You can develop an excellent Flash type / Windows 7 type or Office Type UI in Visual Basic 6
But you have to be very familiar in handling images / graphics handling in VB6

Graphics in VB

Can you provide some link to information regarding using images,graphics in application or using flash in vb

about pictures .send me

I need to know about picture and music
whould you learn me

Focus from docs or scanned images

I would like to get help on knowing how to get input into an application which uses VB forms from a scanned image.Like there's an input box by name CustName and we've to get input into it by selecting the cust name from the scanned Delivery receipt etc.

Thanks

Hi,

Iv'e learn a lot from this tutorial. please send me the link on using functions.

thanks.

YOU SUCK

YOU SUCK

LOL U DIK

LOL U DIK

Greate

You people are doing greate job, just do it!

great job

great job

URL under a picture

hello... i was wandering if i could hide a URL (ex: http://s2.battleknight.us/index.php?loc=hire&ref=MjM5MTAz) under a picture... so when someone runs this program and clicks on a picture or on a button maybe his computer opens this link in IE or smth... thanks in advance...

hide a URL? under a picture.

hello... i was wandering if i could hide a URL? under a picture... why hide under when you can hide on-top

over picture use shape then when shape is clicked link it to your web-page by using shell command

LINKS

Hi there...
we all knew that via visual basic can make GUI (graphical user interface). Im just wandering if it is possible to peer devices "PC - USB/firewire/parallel port - machine" using visual basic's GUI, if so how can we adress specific ports.

Thank you!!
IAN

Helpful but can be difficult for beginners

I found the entire tutorial helpful..
Thanks...
but it can be difficult for some w/o much experience in programming , I am referring to this page only.
But if you have a good pick up in programming then it goes very smooth.
Thanks very much for this tutorial , it really helped me.

Nigel Coutinho

Great Tutotial for the Beginners

It is really a great tutorial for the Beginners.... Keep it up. Thanks for your hard work.

Glad you like it. As you

Glad you like it. As you continue to learn, please contribute back to the community. Write a VB6 tutorial for this site.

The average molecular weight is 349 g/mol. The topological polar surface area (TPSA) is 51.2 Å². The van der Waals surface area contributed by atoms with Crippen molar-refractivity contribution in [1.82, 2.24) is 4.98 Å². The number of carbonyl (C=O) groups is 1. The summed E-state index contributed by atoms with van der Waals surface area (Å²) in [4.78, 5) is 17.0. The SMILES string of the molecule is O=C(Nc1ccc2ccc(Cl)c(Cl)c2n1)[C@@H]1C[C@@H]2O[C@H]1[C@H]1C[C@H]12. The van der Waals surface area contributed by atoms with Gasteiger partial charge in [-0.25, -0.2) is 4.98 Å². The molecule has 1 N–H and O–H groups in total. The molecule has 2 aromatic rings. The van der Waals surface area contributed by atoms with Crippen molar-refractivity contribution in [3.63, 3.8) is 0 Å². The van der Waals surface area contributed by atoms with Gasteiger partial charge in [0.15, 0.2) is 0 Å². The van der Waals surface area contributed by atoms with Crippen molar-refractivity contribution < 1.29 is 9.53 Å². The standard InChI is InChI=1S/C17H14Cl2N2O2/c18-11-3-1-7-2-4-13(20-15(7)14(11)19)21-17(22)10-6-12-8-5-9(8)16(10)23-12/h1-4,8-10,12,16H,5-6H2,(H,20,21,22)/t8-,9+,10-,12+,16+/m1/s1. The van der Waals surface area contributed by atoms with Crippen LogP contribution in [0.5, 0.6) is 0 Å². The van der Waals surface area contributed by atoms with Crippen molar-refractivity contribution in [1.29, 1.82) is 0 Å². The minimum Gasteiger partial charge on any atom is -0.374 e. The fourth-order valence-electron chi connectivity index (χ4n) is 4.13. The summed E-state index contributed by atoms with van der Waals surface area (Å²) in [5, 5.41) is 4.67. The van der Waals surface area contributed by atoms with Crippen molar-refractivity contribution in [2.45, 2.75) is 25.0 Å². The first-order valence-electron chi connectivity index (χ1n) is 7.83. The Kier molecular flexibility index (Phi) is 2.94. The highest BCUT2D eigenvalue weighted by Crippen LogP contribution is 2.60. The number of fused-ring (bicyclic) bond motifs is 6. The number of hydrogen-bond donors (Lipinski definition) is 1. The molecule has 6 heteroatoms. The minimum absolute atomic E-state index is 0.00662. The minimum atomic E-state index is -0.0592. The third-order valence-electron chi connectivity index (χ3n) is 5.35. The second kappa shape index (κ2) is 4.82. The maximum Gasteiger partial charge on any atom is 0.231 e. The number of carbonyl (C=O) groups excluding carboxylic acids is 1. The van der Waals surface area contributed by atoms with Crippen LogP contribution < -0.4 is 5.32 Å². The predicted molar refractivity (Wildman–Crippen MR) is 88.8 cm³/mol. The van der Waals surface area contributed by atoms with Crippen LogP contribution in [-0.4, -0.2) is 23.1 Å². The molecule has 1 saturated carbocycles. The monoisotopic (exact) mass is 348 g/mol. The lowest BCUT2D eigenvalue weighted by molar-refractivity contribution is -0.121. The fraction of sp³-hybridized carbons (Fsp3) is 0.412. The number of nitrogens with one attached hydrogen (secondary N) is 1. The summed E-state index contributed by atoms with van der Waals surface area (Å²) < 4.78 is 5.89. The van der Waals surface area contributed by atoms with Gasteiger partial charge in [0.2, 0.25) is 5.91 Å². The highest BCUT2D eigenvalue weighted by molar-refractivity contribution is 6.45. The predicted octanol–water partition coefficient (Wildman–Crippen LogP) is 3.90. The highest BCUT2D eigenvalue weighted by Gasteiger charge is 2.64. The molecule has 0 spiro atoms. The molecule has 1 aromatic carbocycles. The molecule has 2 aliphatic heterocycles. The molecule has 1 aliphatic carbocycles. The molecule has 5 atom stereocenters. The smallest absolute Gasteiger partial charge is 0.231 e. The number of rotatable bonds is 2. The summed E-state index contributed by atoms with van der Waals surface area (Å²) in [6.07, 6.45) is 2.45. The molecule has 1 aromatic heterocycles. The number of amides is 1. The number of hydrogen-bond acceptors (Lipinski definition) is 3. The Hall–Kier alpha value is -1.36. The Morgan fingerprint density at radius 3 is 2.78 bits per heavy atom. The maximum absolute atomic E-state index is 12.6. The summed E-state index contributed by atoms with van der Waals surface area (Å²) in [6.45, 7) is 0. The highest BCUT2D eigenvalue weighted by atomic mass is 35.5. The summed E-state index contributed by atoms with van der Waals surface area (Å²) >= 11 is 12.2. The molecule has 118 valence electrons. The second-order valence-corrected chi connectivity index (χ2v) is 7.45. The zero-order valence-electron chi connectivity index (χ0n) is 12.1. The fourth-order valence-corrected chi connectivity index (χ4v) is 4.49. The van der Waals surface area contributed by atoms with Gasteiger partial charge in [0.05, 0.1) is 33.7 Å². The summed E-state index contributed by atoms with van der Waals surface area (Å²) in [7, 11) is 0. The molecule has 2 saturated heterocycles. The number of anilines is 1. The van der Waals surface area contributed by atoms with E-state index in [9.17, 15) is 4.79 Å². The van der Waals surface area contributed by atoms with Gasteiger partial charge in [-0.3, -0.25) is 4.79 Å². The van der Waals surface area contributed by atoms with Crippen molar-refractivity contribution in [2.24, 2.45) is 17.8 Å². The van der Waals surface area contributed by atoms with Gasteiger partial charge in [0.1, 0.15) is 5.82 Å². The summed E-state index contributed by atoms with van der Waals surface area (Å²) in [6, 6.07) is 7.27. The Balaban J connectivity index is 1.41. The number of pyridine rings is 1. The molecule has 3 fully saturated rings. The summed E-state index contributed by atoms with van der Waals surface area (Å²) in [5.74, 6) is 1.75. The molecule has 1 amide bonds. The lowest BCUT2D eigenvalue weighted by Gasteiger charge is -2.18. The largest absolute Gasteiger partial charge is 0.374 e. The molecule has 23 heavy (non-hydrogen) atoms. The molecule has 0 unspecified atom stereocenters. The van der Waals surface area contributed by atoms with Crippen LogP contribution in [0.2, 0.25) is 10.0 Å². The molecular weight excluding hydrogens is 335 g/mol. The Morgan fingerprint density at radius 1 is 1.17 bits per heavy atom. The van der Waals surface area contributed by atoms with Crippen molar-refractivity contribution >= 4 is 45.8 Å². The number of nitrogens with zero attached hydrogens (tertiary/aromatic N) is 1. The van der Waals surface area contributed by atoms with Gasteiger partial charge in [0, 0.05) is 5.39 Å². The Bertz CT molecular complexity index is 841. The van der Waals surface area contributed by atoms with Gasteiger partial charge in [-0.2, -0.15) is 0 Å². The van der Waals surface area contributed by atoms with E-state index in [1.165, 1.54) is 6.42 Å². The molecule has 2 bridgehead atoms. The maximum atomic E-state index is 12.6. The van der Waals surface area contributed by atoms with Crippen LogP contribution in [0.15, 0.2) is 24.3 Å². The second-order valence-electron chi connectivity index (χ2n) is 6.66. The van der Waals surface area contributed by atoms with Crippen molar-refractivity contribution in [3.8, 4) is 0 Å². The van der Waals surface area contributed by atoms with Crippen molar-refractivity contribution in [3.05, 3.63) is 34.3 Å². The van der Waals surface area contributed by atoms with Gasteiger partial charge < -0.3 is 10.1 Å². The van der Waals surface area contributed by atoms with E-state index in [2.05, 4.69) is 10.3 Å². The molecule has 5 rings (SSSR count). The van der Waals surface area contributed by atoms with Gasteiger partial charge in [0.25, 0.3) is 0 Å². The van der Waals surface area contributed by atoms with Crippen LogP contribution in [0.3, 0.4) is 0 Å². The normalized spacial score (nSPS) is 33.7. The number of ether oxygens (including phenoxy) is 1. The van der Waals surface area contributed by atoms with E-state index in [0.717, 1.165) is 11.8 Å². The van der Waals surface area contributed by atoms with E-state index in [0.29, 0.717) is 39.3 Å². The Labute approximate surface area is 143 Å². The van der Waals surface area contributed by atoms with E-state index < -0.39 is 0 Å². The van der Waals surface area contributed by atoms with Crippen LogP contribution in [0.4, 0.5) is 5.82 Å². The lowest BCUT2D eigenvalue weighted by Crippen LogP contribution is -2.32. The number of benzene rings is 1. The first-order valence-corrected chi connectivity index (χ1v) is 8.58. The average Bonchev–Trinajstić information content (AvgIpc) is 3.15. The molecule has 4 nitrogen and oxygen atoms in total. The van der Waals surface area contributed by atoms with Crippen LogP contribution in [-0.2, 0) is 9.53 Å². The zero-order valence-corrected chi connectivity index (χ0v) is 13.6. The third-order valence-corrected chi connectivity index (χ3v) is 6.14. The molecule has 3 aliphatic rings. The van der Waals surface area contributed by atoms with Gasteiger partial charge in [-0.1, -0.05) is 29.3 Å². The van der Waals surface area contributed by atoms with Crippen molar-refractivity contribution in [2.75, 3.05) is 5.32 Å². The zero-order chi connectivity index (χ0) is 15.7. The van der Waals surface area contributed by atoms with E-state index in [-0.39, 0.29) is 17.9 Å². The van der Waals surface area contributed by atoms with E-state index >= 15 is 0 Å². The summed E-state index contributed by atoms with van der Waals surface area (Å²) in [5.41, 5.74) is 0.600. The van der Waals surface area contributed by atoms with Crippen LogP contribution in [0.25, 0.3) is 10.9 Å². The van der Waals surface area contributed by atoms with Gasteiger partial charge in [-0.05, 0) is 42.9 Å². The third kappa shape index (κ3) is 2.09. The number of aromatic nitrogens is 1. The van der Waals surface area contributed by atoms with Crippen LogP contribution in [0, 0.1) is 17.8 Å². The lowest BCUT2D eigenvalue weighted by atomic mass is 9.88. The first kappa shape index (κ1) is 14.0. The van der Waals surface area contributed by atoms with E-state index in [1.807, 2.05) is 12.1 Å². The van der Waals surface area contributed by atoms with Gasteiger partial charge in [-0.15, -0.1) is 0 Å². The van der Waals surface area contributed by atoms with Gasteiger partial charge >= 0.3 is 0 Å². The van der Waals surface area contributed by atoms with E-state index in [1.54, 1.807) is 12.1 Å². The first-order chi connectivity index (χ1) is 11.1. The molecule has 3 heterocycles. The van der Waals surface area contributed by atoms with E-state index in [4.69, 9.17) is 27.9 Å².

Its great

I love to read this type of tutorials. I have learnt my VB through tutorials only. I never read a book...

i need a func

i need a function that sets a form on top of all others help pls

...

Not sure how helpful this tutorial is for me. It was generally helpful but failed to mention how to change the text within the buttons on the form-windows (how to change the yes/no/cancel to something else).

I also didn't really follow the forms tutorial. I can't seem to find the forms properties thing even after following the steps given. :\

I found this topic semi

I found this topic semi Useful, while I did learn something new about how to create MsgBoxes the actual code listed does not do anything in VB because there is nothing to Initialize the code. To correct this problem I created a Button using to GUI, and then changed the line "Public Sub Main()" to Public Sub ButtonName_Click()

Example:
Public Sub MsgBox_Click()

Where MsgBox is the name of the button I created

YEAH

this tutorial helps me understand fully what's messagebox and inputbox are all about. thanks

undo code sample?

is there anyone can help me the code of undo?pls

Um...

I didnt find this tutorial very helpful, i copy the codes exactly into VB6 and i get compile errors. Some dont but the ones that dont well they dont do anything ><.

great

I have programmed in different, text based languages like C++ and Java. This tutorial is great for understanding the language. However, I would like to be able to copy code off the web page and use it in a program. Being able to download the example in a program off the site might be nice.

...

Just type the code in yourself instead of copying it, this will also help you learn the language better